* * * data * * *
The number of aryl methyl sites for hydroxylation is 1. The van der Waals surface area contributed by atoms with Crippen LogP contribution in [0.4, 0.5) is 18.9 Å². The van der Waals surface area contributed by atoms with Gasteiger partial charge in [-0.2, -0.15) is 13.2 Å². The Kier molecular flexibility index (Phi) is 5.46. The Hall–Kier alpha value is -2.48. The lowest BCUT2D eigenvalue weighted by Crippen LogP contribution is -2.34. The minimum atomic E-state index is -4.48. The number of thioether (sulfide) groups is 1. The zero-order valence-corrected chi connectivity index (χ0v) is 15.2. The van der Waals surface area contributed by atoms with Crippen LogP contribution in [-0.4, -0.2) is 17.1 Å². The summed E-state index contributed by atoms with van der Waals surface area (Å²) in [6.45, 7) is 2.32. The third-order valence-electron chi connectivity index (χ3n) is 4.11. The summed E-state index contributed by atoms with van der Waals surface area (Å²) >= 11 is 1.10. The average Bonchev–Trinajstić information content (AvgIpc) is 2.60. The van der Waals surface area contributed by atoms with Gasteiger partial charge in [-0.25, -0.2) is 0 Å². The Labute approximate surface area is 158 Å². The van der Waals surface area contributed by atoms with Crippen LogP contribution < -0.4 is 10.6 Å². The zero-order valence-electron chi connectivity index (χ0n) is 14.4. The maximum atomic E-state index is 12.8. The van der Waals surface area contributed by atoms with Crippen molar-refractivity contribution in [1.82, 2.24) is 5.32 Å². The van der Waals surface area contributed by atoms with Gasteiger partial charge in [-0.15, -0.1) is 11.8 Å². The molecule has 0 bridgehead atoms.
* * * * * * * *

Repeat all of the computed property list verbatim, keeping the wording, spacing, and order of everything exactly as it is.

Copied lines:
The number of aryl methyl sites for hydroxylation is 1. The van der Waals surface area contributed by atoms with Crippen LogP contribution in [0.4, 0.5) is 18.9 Å². The van der Waals surface area contributed by atoms with Gasteiger partial charge in [-0.2, -0.15) is 13.2 Å². The Kier molecular flexibility index (Phi) is 5.46. The Hall–Kier alpha value is -2.48. The lowest BCUT2D eigenvalue weighted by Crippen LogP contribution is -2.34. The minimum atomic E-state index is -4.48. The number of thioether (sulfide) groups is 1. The zero-order valence-corrected chi connectivity index (χ0v) is 15.2. The van der Waals surface area contributed by atoms with Crippen LogP contribution in [-0.4, -0.2) is 17.1 Å². The summed E-state index contributed by atoms with van der Waals surface area (Å²) in [6.45, 7) is 2.32. The third-order valence-electron chi connectivity index (χ3n) is 4.11. The summed E-state index contributed by atoms with van der Waals surface area (Å²) >= 11 is 1.10. The average Bonchev–Trinajstić information content (AvgIpc) is 2.60. The van der Waals surface area contributed by atoms with Gasteiger partial charge in [-0.25, -0.2) is 0 Å². The Labute approximate surface area is 158 Å². The van der Waals surface area contributed by atoms with Crippen LogP contribution < -0.4 is 10.6 Å². The zero-order valence-electron chi connectivity index (χ0n) is 14.4. The maximum atomic E-state index is 12.8. The van der Waals surface area contributed by atoms with Crippen molar-refractivity contribution in [1.82, 2.24) is 5.32 Å². The van der Waals surface area contributed by atoms with Gasteiger partial charge in [-0.15, -0.1) is 11.8 Å². The molecule has 0 bridgehead atoms.